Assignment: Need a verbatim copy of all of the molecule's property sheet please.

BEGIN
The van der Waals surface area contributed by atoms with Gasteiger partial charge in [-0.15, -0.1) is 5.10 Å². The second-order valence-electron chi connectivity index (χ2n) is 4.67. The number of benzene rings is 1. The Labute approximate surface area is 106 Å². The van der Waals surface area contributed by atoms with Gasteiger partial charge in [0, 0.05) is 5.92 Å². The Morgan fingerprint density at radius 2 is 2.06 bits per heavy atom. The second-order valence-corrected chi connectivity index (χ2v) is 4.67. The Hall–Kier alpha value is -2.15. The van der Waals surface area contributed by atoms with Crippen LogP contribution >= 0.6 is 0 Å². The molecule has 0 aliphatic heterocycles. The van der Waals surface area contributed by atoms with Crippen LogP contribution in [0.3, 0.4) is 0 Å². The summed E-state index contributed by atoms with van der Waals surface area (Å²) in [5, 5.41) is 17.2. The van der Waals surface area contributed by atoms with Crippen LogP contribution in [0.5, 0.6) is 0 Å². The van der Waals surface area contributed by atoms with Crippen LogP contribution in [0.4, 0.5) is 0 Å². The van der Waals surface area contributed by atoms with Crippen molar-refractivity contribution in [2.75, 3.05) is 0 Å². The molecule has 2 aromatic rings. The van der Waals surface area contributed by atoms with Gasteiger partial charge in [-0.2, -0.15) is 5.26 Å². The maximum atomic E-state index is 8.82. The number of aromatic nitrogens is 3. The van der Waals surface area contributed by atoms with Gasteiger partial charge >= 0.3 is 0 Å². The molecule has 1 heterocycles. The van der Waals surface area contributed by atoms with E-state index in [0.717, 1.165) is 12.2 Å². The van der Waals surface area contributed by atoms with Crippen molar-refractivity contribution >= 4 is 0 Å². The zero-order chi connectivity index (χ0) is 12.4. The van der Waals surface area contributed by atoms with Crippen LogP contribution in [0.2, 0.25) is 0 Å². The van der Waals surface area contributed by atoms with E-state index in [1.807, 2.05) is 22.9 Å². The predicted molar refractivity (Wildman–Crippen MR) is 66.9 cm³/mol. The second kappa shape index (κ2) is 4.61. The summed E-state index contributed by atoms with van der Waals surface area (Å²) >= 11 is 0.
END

The van der Waals surface area contributed by atoms with Gasteiger partial charge in [-0.15, -0.1) is 5.10 Å². The second-order valence-electron chi connectivity index (χ2n) is 4.67. The number of benzene rings is 1. The Labute approximate surface area is 106 Å². The van der Waals surface area contributed by atoms with Gasteiger partial charge in [0, 0.05) is 5.92 Å². The Morgan fingerprint density at radius 2 is 2.06 bits per heavy atom. The second-order valence-corrected chi connectivity index (χ2v) is 4.67. The Hall–Kier alpha value is -2.15. The van der Waals surface area contributed by atoms with Crippen LogP contribution >= 0.6 is 0 Å². The molecule has 0 aliphatic heterocycles. The van der Waals surface area contributed by atoms with Crippen LogP contribution in [0.3, 0.4) is 0 Å². The summed E-state index contributed by atoms with van der Waals surface area (Å²) in [5, 5.41) is 17.2. The van der Waals surface area contributed by atoms with Crippen LogP contribution in [0.5, 0.6) is 0 Å². The van der Waals surface area contributed by atoms with Crippen LogP contribution in [0.4, 0.5) is 0 Å². The van der Waals surface area contributed by atoms with Crippen molar-refractivity contribution in [2.75, 3.05) is 0 Å². The molecule has 2 aromatic rings. The van der Waals surface area contributed by atoms with Gasteiger partial charge in [-0.2, -0.15) is 5.26 Å². The maximum atomic E-state index is 8.82. The number of aromatic nitrogens is 3. The van der Waals surface area contributed by atoms with Gasteiger partial charge >= 0.3 is 0 Å². The molecule has 1 heterocycles. The van der Waals surface area contributed by atoms with E-state index in [0.717, 1.165) is 12.2 Å². The van der Waals surface area contributed by atoms with Crippen molar-refractivity contribution >= 4 is 0 Å². The zero-order chi connectivity index (χ0) is 12.4. The van der Waals surface area contributed by atoms with Crippen LogP contribution in [0.2, 0.25) is 0 Å². The van der Waals surface area contributed by atoms with E-state index in [1.807, 2.05) is 22.9 Å². The predicted molar refractivity (Wildman–Crippen MR) is 66.9 cm³/mol. The second kappa shape index (κ2) is 4.61. The summed E-state index contributed by atoms with van der Waals surface area (Å²) >= 11 is 0.